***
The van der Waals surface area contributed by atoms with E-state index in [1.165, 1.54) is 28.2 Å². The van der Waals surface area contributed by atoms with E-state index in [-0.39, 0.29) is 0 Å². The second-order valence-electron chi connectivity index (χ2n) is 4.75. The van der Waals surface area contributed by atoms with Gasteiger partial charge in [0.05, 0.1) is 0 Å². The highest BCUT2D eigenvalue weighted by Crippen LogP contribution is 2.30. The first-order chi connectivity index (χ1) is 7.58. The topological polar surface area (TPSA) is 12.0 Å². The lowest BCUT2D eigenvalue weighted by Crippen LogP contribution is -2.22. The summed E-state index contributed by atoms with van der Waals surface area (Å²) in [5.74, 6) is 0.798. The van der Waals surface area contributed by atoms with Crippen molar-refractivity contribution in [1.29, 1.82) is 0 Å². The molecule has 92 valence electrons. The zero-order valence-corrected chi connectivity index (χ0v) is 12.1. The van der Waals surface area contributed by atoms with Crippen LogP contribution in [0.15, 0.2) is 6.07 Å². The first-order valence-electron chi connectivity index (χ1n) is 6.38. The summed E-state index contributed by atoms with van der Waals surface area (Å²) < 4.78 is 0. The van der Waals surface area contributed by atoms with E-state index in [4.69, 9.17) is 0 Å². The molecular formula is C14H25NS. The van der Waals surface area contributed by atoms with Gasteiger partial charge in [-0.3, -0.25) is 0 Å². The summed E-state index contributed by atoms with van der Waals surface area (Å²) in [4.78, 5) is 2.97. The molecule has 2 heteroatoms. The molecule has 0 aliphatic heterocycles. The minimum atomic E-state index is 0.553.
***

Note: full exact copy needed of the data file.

The van der Waals surface area contributed by atoms with E-state index in [1.165, 1.54) is 28.2 Å². The van der Waals surface area contributed by atoms with E-state index in [-0.39, 0.29) is 0 Å². The second-order valence-electron chi connectivity index (χ2n) is 4.75. The van der Waals surface area contributed by atoms with Gasteiger partial charge in [0.05, 0.1) is 0 Å². The highest BCUT2D eigenvalue weighted by Crippen LogP contribution is 2.30. The first-order chi connectivity index (χ1) is 7.58. The topological polar surface area (TPSA) is 12.0 Å². The lowest BCUT2D eigenvalue weighted by Crippen LogP contribution is -2.22. The summed E-state index contributed by atoms with van der Waals surface area (Å²) in [5.74, 6) is 0.798. The van der Waals surface area contributed by atoms with Crippen molar-refractivity contribution in [1.29, 1.82) is 0 Å². The molecule has 92 valence electrons. The zero-order valence-corrected chi connectivity index (χ0v) is 12.1. The van der Waals surface area contributed by atoms with Crippen LogP contribution in [0.15, 0.2) is 6.07 Å². The first-order valence-electron chi connectivity index (χ1n) is 6.38. The summed E-state index contributed by atoms with van der Waals surface area (Å²) < 4.78 is 0. The van der Waals surface area contributed by atoms with E-state index in [4.69, 9.17) is 0 Å². The molecular formula is C14H25NS. The van der Waals surface area contributed by atoms with Gasteiger partial charge in [-0.3, -0.25) is 0 Å². The summed E-state index contributed by atoms with van der Waals surface area (Å²) in [4.78, 5) is 2.97. The molecule has 2 heteroatoms. The molecule has 0 aliphatic heterocycles. The minimum atomic E-state index is 0.553.